Eurasian Oystercatcher: Let the beak do the talking

Eurasian Oystercatcher feeding around a mudflat in Pulicat. Photo: Rama Neelamegam   

The twenty-first century family is divided at the dining table, parents separated from children by the contents of their individual Swiggy orders.

Eat your hearts out, human parents! Your Eurasian-Oystercatcher (Haematopus ostralegus) counterparts are on vastly better gastronomic ground, being better placed to influence their progeny in not only what they feed on — but also how they feed on it.

On the Chennai coast, this side of the Eurasian Oystercatcher would remain unseen, as the bird is a migrant in these parts.

Knowing how someone is around home, is to really know them. So it is with birds. And therefore, read on.

Under the blinding glare of research for long, the Eurasian Oysterctacher’s feeding behaviour has thrown up studies as wide-ranging as the wingspan of the Wandering Albatross.

Is it a dwindling species?
  • The Eurasian Oystercatcher is a near-threatened species, a fact that should be obvious to anyone tracking the species over the last four decades — in their breeding or wintering grounds.
  • From the 1980s — when he was a habitue of the Gulf of Mannar, on account of his doctoral work — to now, S. Balachandran, deputy director, BNHS Regional Migration Study Centre at Point Calimere has noticed the species is on a downward spiral.
  • The contrast between then and now is nowhere as stark as in this region.
  • “Earlier, 20 to 30 birds would come regularly to Gulf of Mannar during the migratory season — from 1980s to 2000s, the bird would be seen regularly. But the numbers were dropping steadily, and now the bird seems to be completely absent in Gulf of Mannar. That has been the experience for the last seven years,” says Balachandran.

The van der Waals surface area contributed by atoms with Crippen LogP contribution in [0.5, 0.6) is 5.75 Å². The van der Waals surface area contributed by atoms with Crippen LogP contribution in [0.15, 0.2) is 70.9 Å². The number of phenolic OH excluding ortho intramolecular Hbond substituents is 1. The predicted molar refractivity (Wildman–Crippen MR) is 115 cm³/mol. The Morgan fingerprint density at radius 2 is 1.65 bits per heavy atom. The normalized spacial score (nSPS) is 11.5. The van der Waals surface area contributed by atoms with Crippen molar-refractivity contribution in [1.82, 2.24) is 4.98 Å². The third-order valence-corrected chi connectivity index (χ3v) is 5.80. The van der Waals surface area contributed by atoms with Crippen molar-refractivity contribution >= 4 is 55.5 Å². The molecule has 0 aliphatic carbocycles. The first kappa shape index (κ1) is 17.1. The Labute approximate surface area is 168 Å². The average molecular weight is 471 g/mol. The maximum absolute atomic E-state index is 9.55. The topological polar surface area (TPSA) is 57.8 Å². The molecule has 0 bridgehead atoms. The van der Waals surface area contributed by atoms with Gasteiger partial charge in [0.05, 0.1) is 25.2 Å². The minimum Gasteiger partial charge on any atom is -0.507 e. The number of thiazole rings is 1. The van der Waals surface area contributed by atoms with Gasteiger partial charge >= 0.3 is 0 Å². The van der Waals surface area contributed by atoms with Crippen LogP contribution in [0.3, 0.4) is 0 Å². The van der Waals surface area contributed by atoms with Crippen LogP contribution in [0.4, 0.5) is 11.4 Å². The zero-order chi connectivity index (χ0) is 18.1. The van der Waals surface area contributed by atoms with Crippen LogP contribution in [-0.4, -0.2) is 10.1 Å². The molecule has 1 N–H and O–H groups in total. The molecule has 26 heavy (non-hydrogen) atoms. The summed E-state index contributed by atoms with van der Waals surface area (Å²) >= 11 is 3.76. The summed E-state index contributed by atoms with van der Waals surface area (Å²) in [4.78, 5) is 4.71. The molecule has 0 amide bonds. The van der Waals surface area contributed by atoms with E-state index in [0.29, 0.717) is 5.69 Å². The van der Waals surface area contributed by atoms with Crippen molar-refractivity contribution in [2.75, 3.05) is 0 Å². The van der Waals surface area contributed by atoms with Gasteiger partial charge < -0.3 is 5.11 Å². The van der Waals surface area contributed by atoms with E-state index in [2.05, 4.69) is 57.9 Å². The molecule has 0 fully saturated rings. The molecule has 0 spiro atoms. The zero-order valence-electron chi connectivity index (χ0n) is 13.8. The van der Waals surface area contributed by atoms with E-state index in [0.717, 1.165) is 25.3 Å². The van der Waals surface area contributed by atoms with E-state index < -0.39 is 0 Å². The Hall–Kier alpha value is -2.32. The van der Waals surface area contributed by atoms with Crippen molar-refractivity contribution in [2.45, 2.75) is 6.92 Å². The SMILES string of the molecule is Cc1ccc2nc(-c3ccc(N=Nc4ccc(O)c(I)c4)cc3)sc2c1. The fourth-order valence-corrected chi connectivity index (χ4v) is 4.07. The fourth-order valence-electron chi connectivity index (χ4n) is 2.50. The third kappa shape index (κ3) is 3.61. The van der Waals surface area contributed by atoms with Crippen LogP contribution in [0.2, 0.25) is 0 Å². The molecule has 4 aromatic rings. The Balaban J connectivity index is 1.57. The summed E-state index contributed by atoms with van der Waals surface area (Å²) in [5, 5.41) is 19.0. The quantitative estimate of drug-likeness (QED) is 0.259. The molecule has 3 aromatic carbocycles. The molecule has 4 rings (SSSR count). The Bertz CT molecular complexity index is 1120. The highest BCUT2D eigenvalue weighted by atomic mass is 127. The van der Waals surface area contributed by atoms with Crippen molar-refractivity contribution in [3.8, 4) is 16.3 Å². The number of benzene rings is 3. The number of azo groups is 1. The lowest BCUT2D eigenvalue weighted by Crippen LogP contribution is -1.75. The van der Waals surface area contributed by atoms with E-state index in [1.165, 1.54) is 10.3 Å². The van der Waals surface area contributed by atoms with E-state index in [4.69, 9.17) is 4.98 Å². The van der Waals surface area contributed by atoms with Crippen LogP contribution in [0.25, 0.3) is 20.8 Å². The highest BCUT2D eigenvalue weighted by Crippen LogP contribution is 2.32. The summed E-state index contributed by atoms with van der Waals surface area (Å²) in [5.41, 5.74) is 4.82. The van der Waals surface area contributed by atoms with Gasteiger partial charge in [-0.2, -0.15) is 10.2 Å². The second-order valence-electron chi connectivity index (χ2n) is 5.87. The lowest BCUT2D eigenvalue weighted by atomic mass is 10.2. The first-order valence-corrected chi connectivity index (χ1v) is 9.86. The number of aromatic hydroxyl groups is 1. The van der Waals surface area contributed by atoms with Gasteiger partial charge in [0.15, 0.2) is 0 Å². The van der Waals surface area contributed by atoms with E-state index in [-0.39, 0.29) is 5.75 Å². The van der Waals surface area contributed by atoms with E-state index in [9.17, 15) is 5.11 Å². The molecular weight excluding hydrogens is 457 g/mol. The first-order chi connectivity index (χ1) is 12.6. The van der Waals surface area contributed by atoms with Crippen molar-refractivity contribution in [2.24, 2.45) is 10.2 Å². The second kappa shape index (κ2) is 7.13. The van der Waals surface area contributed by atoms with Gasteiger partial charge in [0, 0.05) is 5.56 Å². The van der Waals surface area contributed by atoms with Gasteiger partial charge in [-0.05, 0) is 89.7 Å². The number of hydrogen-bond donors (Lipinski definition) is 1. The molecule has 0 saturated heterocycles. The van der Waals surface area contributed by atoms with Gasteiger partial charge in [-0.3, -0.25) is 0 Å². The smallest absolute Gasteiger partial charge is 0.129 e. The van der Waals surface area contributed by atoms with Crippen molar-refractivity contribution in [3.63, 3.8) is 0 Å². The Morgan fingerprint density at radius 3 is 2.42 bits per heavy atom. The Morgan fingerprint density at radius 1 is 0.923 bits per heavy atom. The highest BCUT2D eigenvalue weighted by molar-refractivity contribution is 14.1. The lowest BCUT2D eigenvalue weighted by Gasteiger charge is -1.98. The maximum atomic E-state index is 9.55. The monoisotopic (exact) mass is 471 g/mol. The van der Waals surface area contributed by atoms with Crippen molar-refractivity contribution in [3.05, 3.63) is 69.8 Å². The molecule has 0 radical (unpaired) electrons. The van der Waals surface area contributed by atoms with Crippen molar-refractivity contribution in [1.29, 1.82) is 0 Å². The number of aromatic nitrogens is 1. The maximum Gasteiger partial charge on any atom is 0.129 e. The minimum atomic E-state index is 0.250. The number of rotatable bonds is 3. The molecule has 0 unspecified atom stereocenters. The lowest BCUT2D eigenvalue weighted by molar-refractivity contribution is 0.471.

• Even in the best of times, the species would arrive in trickles in its wintering grounds on the East Coast.
  • “It was earlier seen regularly in small numbers, with the maximum numbers coming from Rameswaram, more precisely around some of the islands near Rameswaram. From their numbers being registered now, the species seems to be dwindling. At Point Calimere and Pulicat, there are occasional sightings of one or two Eurasian Oystercatchers,” elaborates Balachandran.
  • From its name, the bird’s preference for oysters is evident. However, the bird also has a taste for other bivalve molluscs.
  • “Around Point Calimere, there is not much of oysters to be found. During the monsoon, other bivalve molluscs are moved ashore. During that time, the Eurasian Oystercatcher may come in numbers of three or four — that has been my experience this year too. At Point Calimere, at the sea mouth, one tends to see two or three of them.”

Recently, ornithologist V. Santharam encouraged this writer to get his beak into some of these studies. What the Rishi Valley-based ornithologist did next virtually sealed all avenues to procrastination: He promptly forwarded links to not one, but three of them.

The one that was pecked at — the 1968 study “The feeding behaviour of the oystercatcher, Haematopus ostralegus” by M. Norton-Griffiths under University of Oxford — is an acclaimed work.

Just from the abstract, there are these takeaways.

One, effective feeding is a result of sustained parental coaching — in Chennai, the resident, breeding Purple Moorhen and Bronze-winged Jacana (the male of this species) are among birds that will demonstrate this idea to some extent. It is the level of coaching that puts the Eurasian Oystercather ahead of most other winged parents.